Given his legendary status, it is not surprising that Jamaican athlete Usain Bolt was the inspiration for rising Nelson Mandela University sprinter Luxolo Adams to take up the sport.
Born in Burgersdorp in the Eastern Cape, the 21-year-old Bestmed Madibaz club member was more interested in soccer before a video of Bolt competing in the 2008 Olympics made him change track.
This has resulted in Adams racing to prominence in South African athletics. He won the 200m title at the national senior championships and beat Anaso Jobodwana in the Athletix Grand Prix meeting in Paarl last month.
Jobodwana, the world championships bronze medallist in 2015, is still one of the country’s top sprinters, but he watched Adams blaze to victory in a personal best of 20.01 seconds.
This might never have happened had Adams, who finished his schooling at Ndzondelelo High and Hill College in Port Elizabeth, not caught a glimpse of Bolt on television a decade ago.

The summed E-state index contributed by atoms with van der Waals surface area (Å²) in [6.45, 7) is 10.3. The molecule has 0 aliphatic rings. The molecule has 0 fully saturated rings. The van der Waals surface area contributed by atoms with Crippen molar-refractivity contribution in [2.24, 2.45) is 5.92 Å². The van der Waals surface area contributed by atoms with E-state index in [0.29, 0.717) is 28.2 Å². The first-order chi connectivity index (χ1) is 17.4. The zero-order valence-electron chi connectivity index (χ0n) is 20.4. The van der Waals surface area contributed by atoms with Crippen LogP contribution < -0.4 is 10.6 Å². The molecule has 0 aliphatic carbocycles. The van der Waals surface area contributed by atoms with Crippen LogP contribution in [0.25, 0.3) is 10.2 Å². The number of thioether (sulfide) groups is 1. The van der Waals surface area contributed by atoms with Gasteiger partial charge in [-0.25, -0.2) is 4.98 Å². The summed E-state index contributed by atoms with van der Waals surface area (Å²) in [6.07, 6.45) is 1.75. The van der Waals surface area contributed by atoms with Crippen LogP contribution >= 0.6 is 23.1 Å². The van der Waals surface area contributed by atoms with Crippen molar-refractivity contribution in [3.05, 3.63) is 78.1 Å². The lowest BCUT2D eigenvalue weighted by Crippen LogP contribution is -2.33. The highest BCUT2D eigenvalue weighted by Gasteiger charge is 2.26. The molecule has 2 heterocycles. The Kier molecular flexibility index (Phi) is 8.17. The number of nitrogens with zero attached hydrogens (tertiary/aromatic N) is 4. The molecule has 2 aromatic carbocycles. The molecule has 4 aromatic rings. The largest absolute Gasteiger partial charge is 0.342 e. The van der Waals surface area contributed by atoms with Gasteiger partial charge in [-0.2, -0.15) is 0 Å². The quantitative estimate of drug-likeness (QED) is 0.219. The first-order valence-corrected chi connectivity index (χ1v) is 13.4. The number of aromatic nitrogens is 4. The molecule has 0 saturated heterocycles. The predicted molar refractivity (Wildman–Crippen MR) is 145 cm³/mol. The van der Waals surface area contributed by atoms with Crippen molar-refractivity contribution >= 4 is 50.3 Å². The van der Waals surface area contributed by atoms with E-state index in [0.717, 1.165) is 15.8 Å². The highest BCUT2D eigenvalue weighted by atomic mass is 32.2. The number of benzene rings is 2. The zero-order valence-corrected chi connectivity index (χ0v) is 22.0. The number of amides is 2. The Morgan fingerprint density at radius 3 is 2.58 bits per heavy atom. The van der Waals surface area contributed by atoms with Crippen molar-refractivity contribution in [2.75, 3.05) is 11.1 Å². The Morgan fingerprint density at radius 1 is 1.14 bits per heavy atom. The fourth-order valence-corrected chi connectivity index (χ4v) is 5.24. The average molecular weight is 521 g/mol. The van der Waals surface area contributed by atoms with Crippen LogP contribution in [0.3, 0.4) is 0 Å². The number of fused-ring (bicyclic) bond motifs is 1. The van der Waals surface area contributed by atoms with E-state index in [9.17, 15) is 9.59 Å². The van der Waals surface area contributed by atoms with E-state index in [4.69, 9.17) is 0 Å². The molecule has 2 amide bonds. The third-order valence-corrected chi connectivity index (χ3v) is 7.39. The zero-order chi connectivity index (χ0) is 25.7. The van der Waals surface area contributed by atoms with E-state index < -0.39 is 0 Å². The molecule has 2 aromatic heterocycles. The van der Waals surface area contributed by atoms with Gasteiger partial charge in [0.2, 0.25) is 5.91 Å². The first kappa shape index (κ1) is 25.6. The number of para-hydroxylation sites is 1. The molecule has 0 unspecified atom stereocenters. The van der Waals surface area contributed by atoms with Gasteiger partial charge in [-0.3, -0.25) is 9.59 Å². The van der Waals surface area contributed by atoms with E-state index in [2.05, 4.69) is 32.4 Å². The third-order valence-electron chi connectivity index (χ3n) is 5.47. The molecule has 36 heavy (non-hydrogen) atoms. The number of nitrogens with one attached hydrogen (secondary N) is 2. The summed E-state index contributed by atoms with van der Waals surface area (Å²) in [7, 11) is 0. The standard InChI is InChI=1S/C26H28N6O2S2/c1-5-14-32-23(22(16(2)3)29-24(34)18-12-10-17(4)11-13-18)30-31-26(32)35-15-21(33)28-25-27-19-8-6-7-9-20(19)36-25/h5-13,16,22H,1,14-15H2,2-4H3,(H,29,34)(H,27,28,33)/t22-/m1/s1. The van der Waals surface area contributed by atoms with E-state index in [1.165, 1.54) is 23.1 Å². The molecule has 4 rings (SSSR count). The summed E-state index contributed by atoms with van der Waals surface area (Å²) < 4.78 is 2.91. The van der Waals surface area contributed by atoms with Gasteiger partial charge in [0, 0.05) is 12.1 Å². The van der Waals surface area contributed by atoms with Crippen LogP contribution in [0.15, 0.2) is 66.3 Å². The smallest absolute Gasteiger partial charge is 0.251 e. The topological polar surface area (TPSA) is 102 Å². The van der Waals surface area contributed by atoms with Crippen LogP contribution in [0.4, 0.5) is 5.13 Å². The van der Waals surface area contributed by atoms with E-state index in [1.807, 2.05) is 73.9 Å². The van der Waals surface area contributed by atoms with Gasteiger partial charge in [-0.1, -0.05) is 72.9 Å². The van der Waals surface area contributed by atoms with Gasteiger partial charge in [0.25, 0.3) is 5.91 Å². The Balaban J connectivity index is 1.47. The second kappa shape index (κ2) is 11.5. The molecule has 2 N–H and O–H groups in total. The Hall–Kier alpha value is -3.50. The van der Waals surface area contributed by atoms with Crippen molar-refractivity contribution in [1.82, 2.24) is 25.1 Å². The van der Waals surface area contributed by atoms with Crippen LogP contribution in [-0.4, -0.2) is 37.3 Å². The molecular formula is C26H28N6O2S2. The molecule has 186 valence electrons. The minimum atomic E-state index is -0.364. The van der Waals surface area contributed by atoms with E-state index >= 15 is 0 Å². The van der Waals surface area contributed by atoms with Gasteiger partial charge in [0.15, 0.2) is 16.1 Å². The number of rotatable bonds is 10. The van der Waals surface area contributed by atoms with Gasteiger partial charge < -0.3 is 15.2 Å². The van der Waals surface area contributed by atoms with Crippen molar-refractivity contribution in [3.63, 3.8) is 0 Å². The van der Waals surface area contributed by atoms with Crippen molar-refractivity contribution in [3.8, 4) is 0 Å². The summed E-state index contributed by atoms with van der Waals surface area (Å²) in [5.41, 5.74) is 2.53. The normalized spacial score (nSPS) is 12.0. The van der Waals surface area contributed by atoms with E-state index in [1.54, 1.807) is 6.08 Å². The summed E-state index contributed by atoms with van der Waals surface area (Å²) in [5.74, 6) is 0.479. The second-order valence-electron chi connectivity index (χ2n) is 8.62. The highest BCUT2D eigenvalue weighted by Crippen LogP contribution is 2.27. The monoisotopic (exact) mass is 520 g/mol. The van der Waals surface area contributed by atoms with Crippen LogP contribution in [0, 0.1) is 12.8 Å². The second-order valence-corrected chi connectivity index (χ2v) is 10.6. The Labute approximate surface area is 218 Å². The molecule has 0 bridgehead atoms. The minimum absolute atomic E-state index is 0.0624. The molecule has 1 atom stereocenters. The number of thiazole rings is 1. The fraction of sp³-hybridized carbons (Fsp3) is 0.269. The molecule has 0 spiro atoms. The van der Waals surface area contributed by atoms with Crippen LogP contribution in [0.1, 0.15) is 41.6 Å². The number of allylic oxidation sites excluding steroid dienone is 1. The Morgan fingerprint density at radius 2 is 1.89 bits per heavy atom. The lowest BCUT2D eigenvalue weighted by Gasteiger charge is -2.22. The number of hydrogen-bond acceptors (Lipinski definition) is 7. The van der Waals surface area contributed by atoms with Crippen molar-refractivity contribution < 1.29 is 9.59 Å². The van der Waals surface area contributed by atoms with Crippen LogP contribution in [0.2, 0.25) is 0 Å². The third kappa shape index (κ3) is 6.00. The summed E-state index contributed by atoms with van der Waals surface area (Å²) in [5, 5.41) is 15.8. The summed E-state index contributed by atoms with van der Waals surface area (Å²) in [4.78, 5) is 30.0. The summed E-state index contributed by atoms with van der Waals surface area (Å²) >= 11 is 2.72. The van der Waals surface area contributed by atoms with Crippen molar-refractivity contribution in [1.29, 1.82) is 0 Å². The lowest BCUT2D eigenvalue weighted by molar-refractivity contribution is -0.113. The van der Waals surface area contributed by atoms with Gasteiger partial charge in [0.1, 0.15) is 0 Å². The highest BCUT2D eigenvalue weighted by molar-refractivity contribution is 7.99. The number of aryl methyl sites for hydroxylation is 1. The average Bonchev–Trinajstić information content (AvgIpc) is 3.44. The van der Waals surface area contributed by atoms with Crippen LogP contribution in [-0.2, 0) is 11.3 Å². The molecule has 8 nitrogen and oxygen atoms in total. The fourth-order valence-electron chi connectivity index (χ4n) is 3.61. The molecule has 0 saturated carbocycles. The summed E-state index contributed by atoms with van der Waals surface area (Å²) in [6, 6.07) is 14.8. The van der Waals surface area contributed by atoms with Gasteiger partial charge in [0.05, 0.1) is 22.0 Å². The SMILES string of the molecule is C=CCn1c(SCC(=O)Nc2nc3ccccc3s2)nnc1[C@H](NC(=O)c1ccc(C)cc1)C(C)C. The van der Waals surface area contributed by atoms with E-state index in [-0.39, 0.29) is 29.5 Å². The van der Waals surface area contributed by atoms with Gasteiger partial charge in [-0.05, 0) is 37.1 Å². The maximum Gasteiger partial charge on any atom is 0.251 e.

“I was more interested in soccer when I was growing up and I was quite a good goalkeeper at first,” he said this week.
“Later on I became a midfielder and ran non-stop. But then I saw a video of Bolt setting world records in the 100m and 200m at the 2008 Olympics [in Beijing].
“I became so excited because I love sport. So I decided I wanted to do athletics.
“Watching Bolt break those records… I just knew if I focused on athletics I may be able to get somewhere.”
Full of praise for his coach, Gerrie Posthumus, and the Eastern Cape Academy of Sport, who have supported him, Adams said his recent performances had boosted his confidence.
“Being the South African 200m champion has shown me that things I only dreamt about are possible.
“That includes beating a runner like Anaso twice. It’s difficult to put in words what that means to me.”
Adams, determined to prove himself this season, received another confidence boost when he beat American ace Justin Gatlin for third place in the 150m at the Athletix Grand Prix in Pretoria.
“My goals for this year were to prove I can compete with the best in the world, which I have done, and to compete in the Commonwealth Games in Australia.
“Unfortunately I was not considered for the South African team.”
While Bolt remains his role model, Adams is extremely grateful for the support of his mother, Zoleka.
“She has played, and continues to play, a huge role in moulding me,” he said. “She is the best and means everything to me.”